Photo: Mass Communication Spec. 1st Class Phil Beaufort/U.S. Navy
Mayport Naval Station
Over the past 25 years, Jacksonville’s Mayport Naval Station has shrunk from two aircraft carriers, 28 combat ships and nearly 30,000 sailors to 19 ships and 5,000 sailors. The Mayport-based USS John F. Kennedy, the last conventional-powered aircraft carrier built in the U.S., was decommissioned in 2007.
Another 11 frigates home-ported in Mayport, with more than 200 sailors each, are scheduled to leave by 2015, with newer ships to replace them not arriving before 2016.
For the small businesses around the base, from ship-repair companies to suppliers, the future has looked increasingly dark. “We could see where we were going to fall off a cliff,” says J. Michael McGrath, executive director of the Jacksonville Area Ship Repair Association and a former Navy captain.
In 2009, spirits were buoyed when the Navy announced that it would house a nuclear aircraft carrier at Mayport. But five-year naval budgets released this February contained no funding for the planning and infrastructure work required to ready Mayport for the nuclear carrier. Tightened defense spending — along with political and civic uproar over the plans in Norfolk, Va., home to the entire Atlantic fleet of five nuclear carriers — have put the project on indefinite hold.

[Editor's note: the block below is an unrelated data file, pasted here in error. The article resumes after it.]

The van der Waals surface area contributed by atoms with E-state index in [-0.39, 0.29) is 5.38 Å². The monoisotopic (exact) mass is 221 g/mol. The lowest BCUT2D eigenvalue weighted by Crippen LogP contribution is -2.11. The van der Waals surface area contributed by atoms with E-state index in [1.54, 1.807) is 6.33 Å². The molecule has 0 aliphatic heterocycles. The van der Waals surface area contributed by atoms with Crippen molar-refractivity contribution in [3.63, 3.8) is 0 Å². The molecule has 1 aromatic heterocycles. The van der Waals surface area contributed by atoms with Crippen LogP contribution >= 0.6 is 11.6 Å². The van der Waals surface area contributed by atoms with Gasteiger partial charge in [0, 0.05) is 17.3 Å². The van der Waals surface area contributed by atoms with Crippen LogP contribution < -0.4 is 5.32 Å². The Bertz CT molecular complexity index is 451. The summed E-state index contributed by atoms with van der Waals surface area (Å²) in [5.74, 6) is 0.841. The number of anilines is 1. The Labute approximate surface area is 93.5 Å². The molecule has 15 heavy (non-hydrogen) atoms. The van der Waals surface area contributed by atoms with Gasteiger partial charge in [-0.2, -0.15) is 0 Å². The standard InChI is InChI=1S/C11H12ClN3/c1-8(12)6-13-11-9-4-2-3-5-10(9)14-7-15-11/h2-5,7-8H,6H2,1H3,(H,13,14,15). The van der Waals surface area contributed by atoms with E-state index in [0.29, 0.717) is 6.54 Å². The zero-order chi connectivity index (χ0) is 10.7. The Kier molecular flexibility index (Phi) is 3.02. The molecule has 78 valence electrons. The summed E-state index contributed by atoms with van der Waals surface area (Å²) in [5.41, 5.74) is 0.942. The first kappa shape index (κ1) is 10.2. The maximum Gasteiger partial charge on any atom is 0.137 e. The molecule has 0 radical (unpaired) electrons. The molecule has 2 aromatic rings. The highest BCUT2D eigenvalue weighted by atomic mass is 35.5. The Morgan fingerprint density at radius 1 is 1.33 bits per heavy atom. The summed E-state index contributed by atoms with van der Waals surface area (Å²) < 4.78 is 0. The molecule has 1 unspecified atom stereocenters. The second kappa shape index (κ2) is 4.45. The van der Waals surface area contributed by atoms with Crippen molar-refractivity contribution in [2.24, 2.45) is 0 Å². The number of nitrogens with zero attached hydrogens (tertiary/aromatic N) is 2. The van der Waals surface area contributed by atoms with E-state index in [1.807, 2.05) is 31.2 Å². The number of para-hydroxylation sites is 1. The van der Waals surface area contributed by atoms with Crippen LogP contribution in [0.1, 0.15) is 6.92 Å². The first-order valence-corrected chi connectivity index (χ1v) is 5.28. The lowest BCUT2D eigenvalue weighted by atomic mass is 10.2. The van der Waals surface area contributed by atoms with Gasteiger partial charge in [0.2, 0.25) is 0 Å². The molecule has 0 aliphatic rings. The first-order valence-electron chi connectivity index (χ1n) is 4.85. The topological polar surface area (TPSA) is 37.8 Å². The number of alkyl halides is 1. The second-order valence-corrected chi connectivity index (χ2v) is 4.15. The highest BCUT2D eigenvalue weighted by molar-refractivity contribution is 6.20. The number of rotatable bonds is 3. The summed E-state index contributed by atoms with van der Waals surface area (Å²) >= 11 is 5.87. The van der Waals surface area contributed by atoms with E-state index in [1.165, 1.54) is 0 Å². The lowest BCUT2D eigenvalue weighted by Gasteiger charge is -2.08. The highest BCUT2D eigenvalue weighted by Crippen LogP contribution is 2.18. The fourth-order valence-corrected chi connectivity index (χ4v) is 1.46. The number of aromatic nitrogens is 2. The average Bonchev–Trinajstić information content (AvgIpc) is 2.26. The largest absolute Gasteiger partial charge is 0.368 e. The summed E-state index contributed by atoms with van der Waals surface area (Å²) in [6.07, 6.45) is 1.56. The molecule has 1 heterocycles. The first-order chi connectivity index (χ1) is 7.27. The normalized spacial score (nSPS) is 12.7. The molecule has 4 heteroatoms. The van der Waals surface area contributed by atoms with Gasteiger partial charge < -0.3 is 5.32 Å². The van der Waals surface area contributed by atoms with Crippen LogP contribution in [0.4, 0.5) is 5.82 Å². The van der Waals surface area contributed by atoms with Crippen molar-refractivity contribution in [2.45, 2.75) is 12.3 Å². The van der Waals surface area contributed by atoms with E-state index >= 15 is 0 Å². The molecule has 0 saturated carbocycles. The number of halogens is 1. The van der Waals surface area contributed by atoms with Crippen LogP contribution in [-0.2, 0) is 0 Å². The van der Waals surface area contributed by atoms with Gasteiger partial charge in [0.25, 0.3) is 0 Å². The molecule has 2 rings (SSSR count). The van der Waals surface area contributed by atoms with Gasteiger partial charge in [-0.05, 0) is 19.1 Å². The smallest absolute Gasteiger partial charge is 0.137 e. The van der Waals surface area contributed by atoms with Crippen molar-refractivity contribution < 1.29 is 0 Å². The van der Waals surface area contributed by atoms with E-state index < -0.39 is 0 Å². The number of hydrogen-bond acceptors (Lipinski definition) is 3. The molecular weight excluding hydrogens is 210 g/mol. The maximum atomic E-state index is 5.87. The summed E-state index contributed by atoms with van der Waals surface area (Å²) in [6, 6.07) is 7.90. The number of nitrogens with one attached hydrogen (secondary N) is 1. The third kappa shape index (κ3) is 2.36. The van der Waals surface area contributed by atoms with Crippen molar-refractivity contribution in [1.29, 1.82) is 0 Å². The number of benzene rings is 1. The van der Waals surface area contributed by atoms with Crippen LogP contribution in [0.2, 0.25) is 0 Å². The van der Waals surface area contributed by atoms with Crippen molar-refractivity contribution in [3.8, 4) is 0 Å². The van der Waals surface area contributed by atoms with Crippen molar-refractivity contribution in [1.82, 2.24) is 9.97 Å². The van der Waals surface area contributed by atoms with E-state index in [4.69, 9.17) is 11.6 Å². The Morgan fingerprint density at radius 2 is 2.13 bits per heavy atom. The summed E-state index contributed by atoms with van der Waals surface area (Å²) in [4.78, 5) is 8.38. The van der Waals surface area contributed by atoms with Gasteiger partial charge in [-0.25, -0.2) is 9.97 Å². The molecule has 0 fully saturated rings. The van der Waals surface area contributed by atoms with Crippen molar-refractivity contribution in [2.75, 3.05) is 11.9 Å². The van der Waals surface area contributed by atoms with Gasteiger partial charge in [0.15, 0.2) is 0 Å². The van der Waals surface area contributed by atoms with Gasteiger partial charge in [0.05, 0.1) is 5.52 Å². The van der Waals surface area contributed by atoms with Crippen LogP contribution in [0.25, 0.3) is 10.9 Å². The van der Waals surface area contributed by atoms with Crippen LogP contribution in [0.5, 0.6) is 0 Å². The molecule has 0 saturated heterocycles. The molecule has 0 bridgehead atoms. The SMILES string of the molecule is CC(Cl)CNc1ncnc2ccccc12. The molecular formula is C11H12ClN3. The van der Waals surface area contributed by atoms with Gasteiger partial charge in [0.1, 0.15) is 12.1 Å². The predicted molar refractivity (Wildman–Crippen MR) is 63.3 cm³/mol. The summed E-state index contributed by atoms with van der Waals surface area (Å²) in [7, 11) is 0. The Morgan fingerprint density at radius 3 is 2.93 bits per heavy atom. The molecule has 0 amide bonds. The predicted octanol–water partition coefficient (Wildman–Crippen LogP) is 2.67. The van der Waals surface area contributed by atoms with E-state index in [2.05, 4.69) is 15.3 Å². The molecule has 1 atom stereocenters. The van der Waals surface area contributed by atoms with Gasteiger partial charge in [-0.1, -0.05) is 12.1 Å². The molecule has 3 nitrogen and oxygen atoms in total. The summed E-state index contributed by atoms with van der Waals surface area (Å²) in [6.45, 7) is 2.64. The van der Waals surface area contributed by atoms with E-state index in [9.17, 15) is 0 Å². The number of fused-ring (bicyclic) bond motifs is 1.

This summer, the Navy unfurled a safety net, announcing it will move up relocation of a fleet known as an Amphibious Ready Group from Norfolk to Mayport. The USS New York will move in 2013, and the USS Iwo Jima and USS Fort McHenry in 2014, with some 2,000 sailors and their families expected in Mayport. Secretary of the Navy Ray Mabus says the move “underscores just how important Jacksonville and Naval Station Mayport are to national defense and how committed we are to strategic dispersal on the east coast.”
For Mayport, the new fleet won’t carry the same heft as a nuclear aircraft carrier, which would bring 5,000 sailors and their families to town, plus new types of contractor positions, for an estimated $200 million a year in economic impact. Florida’s congressional delegation remains optimistic that the nuclear carrier will still come to Mayport. But it is no longer a given, especially amid efforts to cleave $500 billion from the defense budget over the next decade.
Nonetheless, McGrath says, there’s enormous relief among local businesses that they are no longer “staring into a black hole. We can see the light.”